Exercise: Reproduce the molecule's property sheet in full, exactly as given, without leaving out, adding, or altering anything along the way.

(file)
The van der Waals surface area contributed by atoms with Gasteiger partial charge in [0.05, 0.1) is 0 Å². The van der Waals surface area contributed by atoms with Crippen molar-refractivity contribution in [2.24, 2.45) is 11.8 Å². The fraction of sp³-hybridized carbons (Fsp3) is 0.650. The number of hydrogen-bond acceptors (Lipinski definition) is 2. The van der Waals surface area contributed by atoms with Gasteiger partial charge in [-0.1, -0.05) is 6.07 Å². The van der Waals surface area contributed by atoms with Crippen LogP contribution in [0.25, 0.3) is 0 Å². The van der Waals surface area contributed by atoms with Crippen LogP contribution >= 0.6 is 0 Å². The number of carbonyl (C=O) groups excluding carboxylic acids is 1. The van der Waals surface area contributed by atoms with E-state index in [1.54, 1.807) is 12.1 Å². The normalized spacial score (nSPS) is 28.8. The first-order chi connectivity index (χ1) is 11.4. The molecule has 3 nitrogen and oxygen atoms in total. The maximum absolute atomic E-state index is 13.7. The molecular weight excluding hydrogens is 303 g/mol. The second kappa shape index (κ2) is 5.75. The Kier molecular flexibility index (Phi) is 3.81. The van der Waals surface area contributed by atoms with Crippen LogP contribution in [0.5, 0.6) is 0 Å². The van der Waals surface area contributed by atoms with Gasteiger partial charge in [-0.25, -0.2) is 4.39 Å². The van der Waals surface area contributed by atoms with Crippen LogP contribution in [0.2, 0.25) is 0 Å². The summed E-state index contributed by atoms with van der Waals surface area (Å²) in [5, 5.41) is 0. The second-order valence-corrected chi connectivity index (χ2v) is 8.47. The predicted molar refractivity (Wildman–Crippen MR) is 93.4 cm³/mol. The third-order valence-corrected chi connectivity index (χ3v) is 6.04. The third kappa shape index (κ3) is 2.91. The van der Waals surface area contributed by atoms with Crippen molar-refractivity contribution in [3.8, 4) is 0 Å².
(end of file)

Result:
The van der Waals surface area contributed by atoms with Gasteiger partial charge in [0.05, 0.1) is 0 Å². The van der Waals surface area contributed by atoms with Crippen molar-refractivity contribution in [2.24, 2.45) is 11.8 Å². The fraction of sp³-hybridized carbons (Fsp3) is 0.650. The number of hydrogen-bond acceptors (Lipinski definition) is 2. The van der Waals surface area contributed by atoms with Gasteiger partial charge in [-0.1, -0.05) is 6.07 Å². The van der Waals surface area contributed by atoms with Crippen LogP contribution in [0.25, 0.3) is 0 Å². The van der Waals surface area contributed by atoms with Crippen LogP contribution >= 0.6 is 0 Å². The number of carbonyl (C=O) groups excluding carboxylic acids is 1. The van der Waals surface area contributed by atoms with E-state index in [1.54, 1.807) is 12.1 Å². The normalized spacial score (nSPS) is 28.8. The first-order chi connectivity index (χ1) is 11.4. The molecule has 3 nitrogen and oxygen atoms in total. The maximum absolute atomic E-state index is 13.7. The molecular weight excluding hydrogens is 303 g/mol. The second kappa shape index (κ2) is 5.75. The Kier molecular flexibility index (Phi) is 3.81. The van der Waals surface area contributed by atoms with Crippen LogP contribution in [0.5, 0.6) is 0 Å². The van der Waals surface area contributed by atoms with Gasteiger partial charge in [-0.25, -0.2) is 4.39 Å². The van der Waals surface area contributed by atoms with Crippen LogP contribution in [0.2, 0.25) is 0 Å². The summed E-state index contributed by atoms with van der Waals surface area (Å²) in [5, 5.41) is 0. The second-order valence-corrected chi connectivity index (χ2v) is 8.47. The predicted molar refractivity (Wildman–Crippen MR) is 93.4 cm³/mol. The third-order valence-corrected chi connectivity index (χ3v) is 6.04. The third kappa shape index (κ3) is 2.91. The van der Waals surface area contributed by atoms with Crippen molar-refractivity contribution in [3.8, 4) is 0 Å².